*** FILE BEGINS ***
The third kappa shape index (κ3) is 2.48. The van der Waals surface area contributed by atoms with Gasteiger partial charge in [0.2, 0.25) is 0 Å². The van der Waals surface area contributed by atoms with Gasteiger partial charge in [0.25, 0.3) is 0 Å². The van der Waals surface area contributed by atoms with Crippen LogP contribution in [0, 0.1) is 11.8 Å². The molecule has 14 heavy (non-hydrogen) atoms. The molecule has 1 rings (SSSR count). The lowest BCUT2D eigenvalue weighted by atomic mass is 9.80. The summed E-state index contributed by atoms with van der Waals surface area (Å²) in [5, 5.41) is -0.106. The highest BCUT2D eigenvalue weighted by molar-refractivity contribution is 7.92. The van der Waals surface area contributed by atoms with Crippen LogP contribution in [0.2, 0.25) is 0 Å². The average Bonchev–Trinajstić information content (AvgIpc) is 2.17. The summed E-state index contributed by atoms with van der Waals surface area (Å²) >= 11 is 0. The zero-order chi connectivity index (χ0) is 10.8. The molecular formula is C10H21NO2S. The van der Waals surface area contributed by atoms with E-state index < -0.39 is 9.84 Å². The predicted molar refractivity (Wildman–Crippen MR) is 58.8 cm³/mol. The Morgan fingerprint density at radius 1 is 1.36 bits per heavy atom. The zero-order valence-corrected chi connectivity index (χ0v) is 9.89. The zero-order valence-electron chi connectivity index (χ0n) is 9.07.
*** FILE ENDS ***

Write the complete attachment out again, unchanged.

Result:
The third kappa shape index (κ3) is 2.48. The van der Waals surface area contributed by atoms with Gasteiger partial charge in [0.2, 0.25) is 0 Å². The van der Waals surface area contributed by atoms with Gasteiger partial charge in [0.25, 0.3) is 0 Å². The van der Waals surface area contributed by atoms with Crippen LogP contribution in [0, 0.1) is 11.8 Å². The molecule has 14 heavy (non-hydrogen) atoms. The molecule has 1 rings (SSSR count). The lowest BCUT2D eigenvalue weighted by atomic mass is 9.80. The summed E-state index contributed by atoms with van der Waals surface area (Å²) in [5, 5.41) is -0.106. The highest BCUT2D eigenvalue weighted by molar-refractivity contribution is 7.92. The van der Waals surface area contributed by atoms with Crippen LogP contribution in [0.2, 0.25) is 0 Å². The average Bonchev–Trinajstić information content (AvgIpc) is 2.17. The summed E-state index contributed by atoms with van der Waals surface area (Å²) >= 11 is 0. The zero-order chi connectivity index (χ0) is 10.8. The molecular formula is C10H21NO2S. The van der Waals surface area contributed by atoms with E-state index < -0.39 is 9.84 Å². The predicted molar refractivity (Wildman–Crippen MR) is 58.8 cm³/mol. The Morgan fingerprint density at radius 1 is 1.36 bits per heavy atom. The zero-order valence-corrected chi connectivity index (χ0v) is 9.89. The zero-order valence-electron chi connectivity index (χ0n) is 9.07.